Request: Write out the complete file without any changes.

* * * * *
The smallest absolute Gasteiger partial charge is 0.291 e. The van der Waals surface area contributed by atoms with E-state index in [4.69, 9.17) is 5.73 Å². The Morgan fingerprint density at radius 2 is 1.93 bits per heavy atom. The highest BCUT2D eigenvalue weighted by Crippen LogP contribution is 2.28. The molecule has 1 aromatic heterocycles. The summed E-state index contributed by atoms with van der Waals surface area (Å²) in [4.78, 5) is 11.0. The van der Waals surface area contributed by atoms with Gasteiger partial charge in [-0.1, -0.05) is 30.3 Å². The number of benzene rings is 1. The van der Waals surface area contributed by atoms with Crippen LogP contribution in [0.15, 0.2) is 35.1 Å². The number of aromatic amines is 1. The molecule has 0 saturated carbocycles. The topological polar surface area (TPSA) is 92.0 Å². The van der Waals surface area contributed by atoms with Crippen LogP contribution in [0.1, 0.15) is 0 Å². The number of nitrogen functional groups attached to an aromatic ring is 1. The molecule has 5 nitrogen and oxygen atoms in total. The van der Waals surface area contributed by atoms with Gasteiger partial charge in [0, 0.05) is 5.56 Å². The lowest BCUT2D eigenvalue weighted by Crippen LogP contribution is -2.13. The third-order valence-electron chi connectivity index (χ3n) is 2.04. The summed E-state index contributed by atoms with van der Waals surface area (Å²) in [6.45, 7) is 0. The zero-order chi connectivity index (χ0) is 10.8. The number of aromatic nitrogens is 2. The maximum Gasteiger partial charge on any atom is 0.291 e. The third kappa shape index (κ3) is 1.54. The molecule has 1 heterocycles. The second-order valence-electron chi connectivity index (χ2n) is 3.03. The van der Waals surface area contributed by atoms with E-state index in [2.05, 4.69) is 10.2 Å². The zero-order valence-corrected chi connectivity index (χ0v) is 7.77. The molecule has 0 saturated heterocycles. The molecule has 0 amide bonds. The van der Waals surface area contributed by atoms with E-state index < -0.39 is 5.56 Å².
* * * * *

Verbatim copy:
The smallest absolute Gasteiger partial charge is 0.291 e. The van der Waals surface area contributed by atoms with E-state index in [4.69, 9.17) is 5.73 Å². The Morgan fingerprint density at radius 2 is 1.93 bits per heavy atom. The highest BCUT2D eigenvalue weighted by Crippen LogP contribution is 2.28. The molecule has 1 aromatic heterocycles. The summed E-state index contributed by atoms with van der Waals surface area (Å²) in [4.78, 5) is 11.0. The van der Waals surface area contributed by atoms with Gasteiger partial charge in [-0.1, -0.05) is 30.3 Å². The number of benzene rings is 1. The van der Waals surface area contributed by atoms with Crippen LogP contribution in [0.15, 0.2) is 35.1 Å². The number of aromatic amines is 1. The molecule has 0 saturated carbocycles. The topological polar surface area (TPSA) is 92.0 Å². The van der Waals surface area contributed by atoms with Crippen LogP contribution in [0.1, 0.15) is 0 Å². The number of nitrogen functional groups attached to an aromatic ring is 1. The molecule has 5 nitrogen and oxygen atoms in total. The van der Waals surface area contributed by atoms with Gasteiger partial charge in [0, 0.05) is 5.56 Å². The lowest BCUT2D eigenvalue weighted by Crippen LogP contribution is -2.13. The third-order valence-electron chi connectivity index (χ3n) is 2.04. The summed E-state index contributed by atoms with van der Waals surface area (Å²) in [6.45, 7) is 0. The zero-order chi connectivity index (χ0) is 10.8. The number of aromatic nitrogens is 2. The maximum Gasteiger partial charge on any atom is 0.291 e. The third kappa shape index (κ3) is 1.54. The molecule has 1 heterocycles. The second-order valence-electron chi connectivity index (χ2n) is 3.03. The van der Waals surface area contributed by atoms with E-state index in [2.05, 4.69) is 10.2 Å². The zero-order valence-corrected chi connectivity index (χ0v) is 7.77. The molecule has 0 saturated heterocycles. The molecule has 0 amide bonds. The van der Waals surface area contributed by atoms with E-state index < -0.39 is 5.56 Å².